First off, we’d like to say a huge thank you to all of you who came to visit the Fuel3D stand last week at the 3D Printshow in London!
The Fuel3D team (below) were kept incredibly busy, scanning the faces of interested visitors, answering questions and basking in the positive attention our scanner received. One of the most common words heard on our booth was “Wow!” as people saw the scans of their faces appear on screen for the first time.
We averaged a face scan every 3.5 minutes, achieving an incredible total of 424 scans!
It was nice to feel the industry buzz first-hand and great to see 3D technologies gaining such momentum…as a result, we’re super pumped and can’t wait to start delivering the Fuel3D device to our Kickstarter backers and change the 3D scanning landscape!
After such a great show, we’re already looking forward to the New York event in February shortly after we hit the 3D Printer World Expo in California – we’re hoping to meet many more of you in Hollywood and the Big Apple!
Fuel3D compared to Sense from 3D Systems
Earlier last week, 3D Systems announced the release of their Sense scanner under the Cubify brand; a handheld 3D scanning system based on PrimeSense technology. We thought we’d take a quick look at the Sense technology and how it compares to Fuel3D.
Again, it’s great to see other innovative companies sharing a similar objective to ours: to make 3D scanning systems more affordable for the masses. The release of Sense also further signifies the importance of a handheld, portable and easy-to-use 3D scanning system; both the Fuel3D and Sense devices differ greatly from turntable scanner set-ups.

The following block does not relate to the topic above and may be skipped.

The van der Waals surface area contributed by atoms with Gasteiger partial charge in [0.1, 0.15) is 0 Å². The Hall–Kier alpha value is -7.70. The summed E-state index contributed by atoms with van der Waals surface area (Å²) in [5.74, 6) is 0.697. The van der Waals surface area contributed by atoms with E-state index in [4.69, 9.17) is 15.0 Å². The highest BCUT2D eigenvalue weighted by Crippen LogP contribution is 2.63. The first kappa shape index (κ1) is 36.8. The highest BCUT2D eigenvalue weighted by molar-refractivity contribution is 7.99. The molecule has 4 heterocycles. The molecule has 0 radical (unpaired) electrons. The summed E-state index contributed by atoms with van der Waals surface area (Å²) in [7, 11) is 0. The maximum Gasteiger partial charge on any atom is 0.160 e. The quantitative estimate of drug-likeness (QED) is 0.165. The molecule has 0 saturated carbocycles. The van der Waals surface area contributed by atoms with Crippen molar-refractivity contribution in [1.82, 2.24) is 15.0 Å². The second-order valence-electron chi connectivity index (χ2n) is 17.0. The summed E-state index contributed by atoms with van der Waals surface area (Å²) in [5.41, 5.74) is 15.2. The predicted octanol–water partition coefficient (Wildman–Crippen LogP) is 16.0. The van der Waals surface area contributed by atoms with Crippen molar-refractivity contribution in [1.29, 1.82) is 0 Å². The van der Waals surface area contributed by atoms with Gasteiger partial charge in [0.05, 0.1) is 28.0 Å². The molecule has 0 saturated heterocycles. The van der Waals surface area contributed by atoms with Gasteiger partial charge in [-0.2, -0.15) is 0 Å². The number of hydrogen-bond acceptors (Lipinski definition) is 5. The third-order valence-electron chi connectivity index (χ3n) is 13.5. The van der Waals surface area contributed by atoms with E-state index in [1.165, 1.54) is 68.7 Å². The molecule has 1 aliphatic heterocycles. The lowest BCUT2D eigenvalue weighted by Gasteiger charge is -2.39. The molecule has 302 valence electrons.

We haven’t had chance to take a close up look at the Sense but, from the information on the website, the scan performance looks to be the same as other PrimeSense based 3D scanning technologies, such as the Microsoft Kinect.
We did a comparison of a Kinect scan and Fuel3D during our Kickstarter campaign; you can see the difference in data quality.
The products also differ in scan volume. With a scan volume of approximately 0.2 metres to 3 metres, the Sense has automated settings for scanning small objects, medium objects like a portrait or bust and large objects like a full body or scene.
The Fuel3D device works best for small and medium objects within set parameters, although we’d like to remind all our supporters that Uformia are committed to delivering the automatic stitching for multiple Fuel3D scans. The first release of their MeshUP software should be announced very soon and we can’t wait to begin exploring this partnership to increase Fuel3D’s scan range and create imaginative new 3D models – stay tuned!
We view the Sense technology in a very positive light – the equipment has clearly had a lot of investment, although its sweet-spot is very different when compared to Fuel3D. As the images above illustrate, the Fuel3D has a higher resolution, while the Sense is well-suited to capturing larger areas at lower resolution - perhaps a room environment or something like a large vehicle for visualisation purposes rather than true measurement.
That’s it for this update – thanks once again for all your support for the Fuel3D device. Don’t forget, we’re accepting pre-orders through our online web shop at discounted prices… share this news with your friends, family and colleagues and let’s achieve even greater things with Fuel3D!
P.S For futher testing, feel free to download each of the below images here.